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1 July 2011 Physical and Ecological Responses of Sandy Beaches to the 1997–98 El Niño
David L. Revell, Jenifer E. Dugan, David M. Hubbard
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El Niño events elevate water levels, change wave direction and storm frequency, and provide an analogy to the likely impacts of climate change. Elevated sea levels intensify coastal erosion impacts affecting not only oceanfront property and recreational users, but also habitats and species that depend on the coast. This study examines physical and ecological responses to and recovery from the extreme 1997–98 El Niño along beaches of Isla Vista, California, a stretch of coastline dominated by unidirectional alongshore sediment transport.

Using topographic light detection and ranging (LIDAR), physical measurements, and biological surveys we quantify physical changes and assess ecological responses. We quantify short-term reductions in beach widths (>60%) and sand volumes (∼80%). Although dune-backed beaches lost greater sand volumes, bluff-backed shorelines lost greater percentages of beach width. Four erosion hot spots were identified consistent with a pattern of beach reorientations.

Macrophyte wrack abundance, a primary food for sandy beach ecosystems, was significantly correlated with dry sand beach width. Macroinvertebrate biomass was reduced and a decline in mean size of individuals persisted for several species. Abundance and species richness of shorebirds were lower during the El Niño.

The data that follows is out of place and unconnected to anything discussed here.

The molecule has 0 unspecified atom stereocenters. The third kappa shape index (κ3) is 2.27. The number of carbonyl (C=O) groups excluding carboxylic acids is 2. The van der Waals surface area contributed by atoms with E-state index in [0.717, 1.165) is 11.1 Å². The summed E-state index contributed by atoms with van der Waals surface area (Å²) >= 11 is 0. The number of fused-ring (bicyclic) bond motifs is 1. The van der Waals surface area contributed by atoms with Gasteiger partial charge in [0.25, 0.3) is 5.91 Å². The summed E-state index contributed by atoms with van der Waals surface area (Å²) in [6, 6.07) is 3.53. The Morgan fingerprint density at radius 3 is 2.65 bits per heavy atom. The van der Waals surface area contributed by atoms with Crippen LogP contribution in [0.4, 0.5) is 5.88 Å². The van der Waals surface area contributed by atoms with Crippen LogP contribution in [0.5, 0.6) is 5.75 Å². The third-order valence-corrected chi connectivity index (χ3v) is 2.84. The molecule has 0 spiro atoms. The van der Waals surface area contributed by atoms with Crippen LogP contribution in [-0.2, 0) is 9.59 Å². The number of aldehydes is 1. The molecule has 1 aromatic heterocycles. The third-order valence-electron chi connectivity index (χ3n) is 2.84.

Beach segments and reorientations recovered at different times, on the basis of littoral drift direction, shoreline orientation, and wave exposure. The reorientation at the updrift beach impounded sand for >3 years after the El Niño, catalysing an erosion wave that propagated downdrift affecting downcoast beaches. Recovery of the updrift beach led to the widest beach widths shown in the historic record, whereas the downdrift beach underwent continued erosion >6 years after the El Niño. Recovery of wrack abundance and shorebirds to pre-El Niño levels took >3 years. Reductions in biomass and mean size of invertebrates were detected 2 years after the event. Recovery time lines provide information for coastal managers evaluating impacts and timing of erosion mitigation alternatives.

David L. Revell, Jenifer E. Dugan, and David M. Hubbard "Physical and Ecological Responses of Sandy Beaches to the 1997–98 El Niño," Journal of Coastal Research 27(4), 718-730, (1 July 2011).
Received: 30 December 2009; Accepted: 31 December 2009; Published: 1 July 2011
beach reorientation and rotation
beach width
climate change
ecosystem-based management
erosion wave
Goleta Beach
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